Welcome Back Messrs. Friedman and Brooks

I used to have two clear favorite columnists on the NY Times Op Ed page – Thomas Friedman and David Brooks. Now that they are back in the conversation - what my son Julian refers to as Web 2.0 in social media terms – I realized how much I had missed them. Two years ago when they went behind the firewall I even sent David Brooks an email ironically suggesting that he consider getting a job elsewhere so he would continue to be heard. Significantly I didn’t rush back to the Times OP Ed page the moment I could – I had to be nudged. I had developed the habit on not reading The Times, but then my sister sent me a link to Friedman’s latest – China in Three Colors.

It’s a classic Tom Friedman column written, as it often is, on location – in this case Beijing. The result is that his observations are up to date and based on direct experience of the place and people involved. Given his institutional clout as a representative of America’s leading newspaper, (and it infuriates me all the time) he gets to talk to a lot of important people. (It is interesting how outsiders like bloggers like Michael Yon and Bill Roggio have used their institutional connections and understanding – in their case being ex military – to get at stories the MSM miss because they don’t hire people who know their way around that beat.) In Friedman’s case I think he has a special ability to come up with metaphors that single out what is significant in a situation while avoiding oversimplification. In this particular column he uses political colors to paint the picture and pose a critical question in a few words:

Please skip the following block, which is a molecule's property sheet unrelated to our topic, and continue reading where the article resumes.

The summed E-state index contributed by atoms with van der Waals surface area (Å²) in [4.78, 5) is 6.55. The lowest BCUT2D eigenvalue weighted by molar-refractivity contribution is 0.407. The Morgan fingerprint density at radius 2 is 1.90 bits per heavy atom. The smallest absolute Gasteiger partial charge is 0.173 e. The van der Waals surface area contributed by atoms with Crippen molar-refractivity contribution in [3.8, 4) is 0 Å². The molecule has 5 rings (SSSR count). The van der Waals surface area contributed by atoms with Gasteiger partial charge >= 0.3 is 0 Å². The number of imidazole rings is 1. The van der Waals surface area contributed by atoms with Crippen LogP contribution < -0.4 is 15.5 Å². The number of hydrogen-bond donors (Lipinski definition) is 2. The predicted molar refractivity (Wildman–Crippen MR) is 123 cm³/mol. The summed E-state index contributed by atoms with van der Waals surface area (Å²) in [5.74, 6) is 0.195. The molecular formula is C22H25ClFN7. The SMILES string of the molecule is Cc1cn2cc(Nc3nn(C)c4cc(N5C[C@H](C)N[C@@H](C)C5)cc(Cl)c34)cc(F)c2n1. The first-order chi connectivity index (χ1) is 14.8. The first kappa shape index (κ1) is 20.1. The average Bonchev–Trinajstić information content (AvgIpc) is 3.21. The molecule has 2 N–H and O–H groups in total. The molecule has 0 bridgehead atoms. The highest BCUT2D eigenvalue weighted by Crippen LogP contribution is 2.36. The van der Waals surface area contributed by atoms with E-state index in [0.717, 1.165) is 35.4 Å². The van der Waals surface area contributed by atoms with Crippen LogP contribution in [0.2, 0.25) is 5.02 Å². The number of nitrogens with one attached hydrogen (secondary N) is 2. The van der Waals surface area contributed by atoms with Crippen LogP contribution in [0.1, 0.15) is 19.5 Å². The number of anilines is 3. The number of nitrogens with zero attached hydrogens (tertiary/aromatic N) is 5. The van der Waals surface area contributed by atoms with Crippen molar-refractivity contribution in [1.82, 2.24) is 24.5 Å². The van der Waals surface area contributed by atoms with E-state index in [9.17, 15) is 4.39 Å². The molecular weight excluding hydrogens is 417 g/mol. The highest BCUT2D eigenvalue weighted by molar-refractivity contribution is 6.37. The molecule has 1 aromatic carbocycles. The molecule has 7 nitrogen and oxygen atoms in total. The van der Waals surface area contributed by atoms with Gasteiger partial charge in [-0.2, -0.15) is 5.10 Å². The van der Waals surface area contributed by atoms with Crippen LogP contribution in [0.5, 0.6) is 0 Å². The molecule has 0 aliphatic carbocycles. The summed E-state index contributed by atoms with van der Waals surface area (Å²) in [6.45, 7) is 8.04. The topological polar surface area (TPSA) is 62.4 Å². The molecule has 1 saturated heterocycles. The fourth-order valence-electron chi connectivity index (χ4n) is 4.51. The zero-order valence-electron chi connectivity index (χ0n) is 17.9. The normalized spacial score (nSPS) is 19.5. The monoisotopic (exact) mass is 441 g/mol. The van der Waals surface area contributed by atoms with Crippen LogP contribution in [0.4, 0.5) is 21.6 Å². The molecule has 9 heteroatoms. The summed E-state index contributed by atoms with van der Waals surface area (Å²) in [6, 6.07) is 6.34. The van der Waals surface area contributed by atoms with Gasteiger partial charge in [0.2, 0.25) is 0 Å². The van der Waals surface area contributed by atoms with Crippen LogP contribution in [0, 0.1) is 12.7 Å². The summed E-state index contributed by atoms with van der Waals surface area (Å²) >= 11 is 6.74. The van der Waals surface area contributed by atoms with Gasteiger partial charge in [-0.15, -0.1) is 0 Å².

Can China go green without going orange? That is, can China really undertake the energy/environmental revolution it needs without the empowerment of its people to a whole new degree — à la the Orange Revolution in Ukraine in 2004?

And his conclusion:

Right now they want it all — higher G.D.P., greener G.D.P., and unquestioned Communist Party rule. I don’t think you can have all three. I also don’t think they are going to opt for democracy. I am not even sure it is the answer for them right now. So they are seeking a hybrid model — some new combination of red, green and orange. I hope they find it, but right now the vista is mostly an ugly shade of brown.

That and the rest of the article is consistent with everything I know about China. I have a friend, fluent in Mandarin, who currently works for a major Chinese businessman and is consequently in touch with what China’s business elite is thinking. He says that they want China to achieve full superpower status but not just yet. Left unsaid is the idea that there are still too many unresolved issues – like the degree of political freedom the people should have. Or how to deal with pollution.

Putting this level of talent in the right place at the right time is just what the MSM and the NY Times should be and are good at. Hiding it behind a firewall in a networked environment didn’t work because there was too much other talent out there for free. In the first column I read by David Brooks one thing really stood out. He refers to three main sources. One in the Sunday Times Magazine and the other two on the Web. It is clear that he never left the conversation – rather it’s like he had a bad case of laryngitis and just got his voice back.

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